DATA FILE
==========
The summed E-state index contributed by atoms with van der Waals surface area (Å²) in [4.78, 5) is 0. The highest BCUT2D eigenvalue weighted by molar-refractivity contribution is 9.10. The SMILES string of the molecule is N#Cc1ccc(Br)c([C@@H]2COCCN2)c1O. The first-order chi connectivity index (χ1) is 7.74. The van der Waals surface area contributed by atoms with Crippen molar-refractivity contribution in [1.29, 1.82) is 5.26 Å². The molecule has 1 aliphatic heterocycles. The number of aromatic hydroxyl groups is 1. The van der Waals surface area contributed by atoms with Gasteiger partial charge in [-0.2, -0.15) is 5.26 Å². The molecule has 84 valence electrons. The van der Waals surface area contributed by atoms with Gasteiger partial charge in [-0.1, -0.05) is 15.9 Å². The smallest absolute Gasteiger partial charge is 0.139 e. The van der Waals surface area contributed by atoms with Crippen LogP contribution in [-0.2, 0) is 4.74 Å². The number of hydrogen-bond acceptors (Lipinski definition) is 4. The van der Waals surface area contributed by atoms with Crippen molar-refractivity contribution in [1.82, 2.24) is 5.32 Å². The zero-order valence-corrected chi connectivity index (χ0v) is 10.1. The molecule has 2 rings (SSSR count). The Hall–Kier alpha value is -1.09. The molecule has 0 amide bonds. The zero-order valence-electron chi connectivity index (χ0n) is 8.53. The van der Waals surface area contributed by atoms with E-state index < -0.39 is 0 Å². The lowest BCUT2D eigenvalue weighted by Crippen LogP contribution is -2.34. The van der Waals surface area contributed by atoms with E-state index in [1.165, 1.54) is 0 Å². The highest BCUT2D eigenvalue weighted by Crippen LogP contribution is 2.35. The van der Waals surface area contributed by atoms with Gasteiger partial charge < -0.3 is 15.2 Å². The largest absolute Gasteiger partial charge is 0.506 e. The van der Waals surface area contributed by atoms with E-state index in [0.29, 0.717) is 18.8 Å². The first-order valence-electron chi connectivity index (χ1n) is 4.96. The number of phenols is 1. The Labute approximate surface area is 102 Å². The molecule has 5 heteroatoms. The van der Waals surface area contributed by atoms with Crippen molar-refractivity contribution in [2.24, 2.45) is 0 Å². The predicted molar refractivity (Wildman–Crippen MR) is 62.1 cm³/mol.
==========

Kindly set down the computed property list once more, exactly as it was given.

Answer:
The summed E-state index contributed by atoms with van der Waals surface area (Å²) in [4.78, 5) is 0. The highest BCUT2D eigenvalue weighted by molar-refractivity contribution is 9.10. The SMILES string of the molecule is N#Cc1ccc(Br)c([C@@H]2COCCN2)c1O. The first-order chi connectivity index (χ1) is 7.74. The van der Waals surface area contributed by atoms with Crippen molar-refractivity contribution in [1.29, 1.82) is 5.26 Å². The molecule has 1 aliphatic heterocycles. The number of aromatic hydroxyl groups is 1. The van der Waals surface area contributed by atoms with Gasteiger partial charge in [-0.2, -0.15) is 5.26 Å². The molecule has 84 valence electrons. The van der Waals surface area contributed by atoms with Gasteiger partial charge in [-0.1, -0.05) is 15.9 Å². The smallest absolute Gasteiger partial charge is 0.139 e. The van der Waals surface area contributed by atoms with Crippen LogP contribution in [-0.2, 0) is 4.74 Å². The number of hydrogen-bond acceptors (Lipinski definition) is 4. The van der Waals surface area contributed by atoms with Crippen molar-refractivity contribution in [1.82, 2.24) is 5.32 Å². The zero-order valence-corrected chi connectivity index (χ0v) is 10.1. The molecule has 2 rings (SSSR count). The Hall–Kier alpha value is -1.09. The molecule has 0 amide bonds. The zero-order valence-electron chi connectivity index (χ0n) is 8.53. The van der Waals surface area contributed by atoms with E-state index < -0.39 is 0 Å². The lowest BCUT2D eigenvalue weighted by Crippen LogP contribution is -2.34. The van der Waals surface area contributed by atoms with E-state index in [1.165, 1.54) is 0 Å². The highest BCUT2D eigenvalue weighted by Crippen LogP contribution is 2.35. The van der Waals surface area contributed by atoms with Gasteiger partial charge < -0.3 is 15.2 Å². The largest absolute Gasteiger partial charge is 0.506 e. The van der Waals surface area contributed by atoms with E-state index in [0.29, 0.717) is 18.8 Å². The first-order valence-electron chi connectivity index (χ1n) is 4.96. The number of phenols is 1. The Labute approximate surface area is 102 Å². The molecule has 5 heteroatoms. The van der Waals surface area contributed by atoms with Crippen molar-refractivity contribution in [2.24, 2.45) is 0 Å². The predicted molar refractivity (Wildman–Crippen MR) is 62.1 cm³/mol.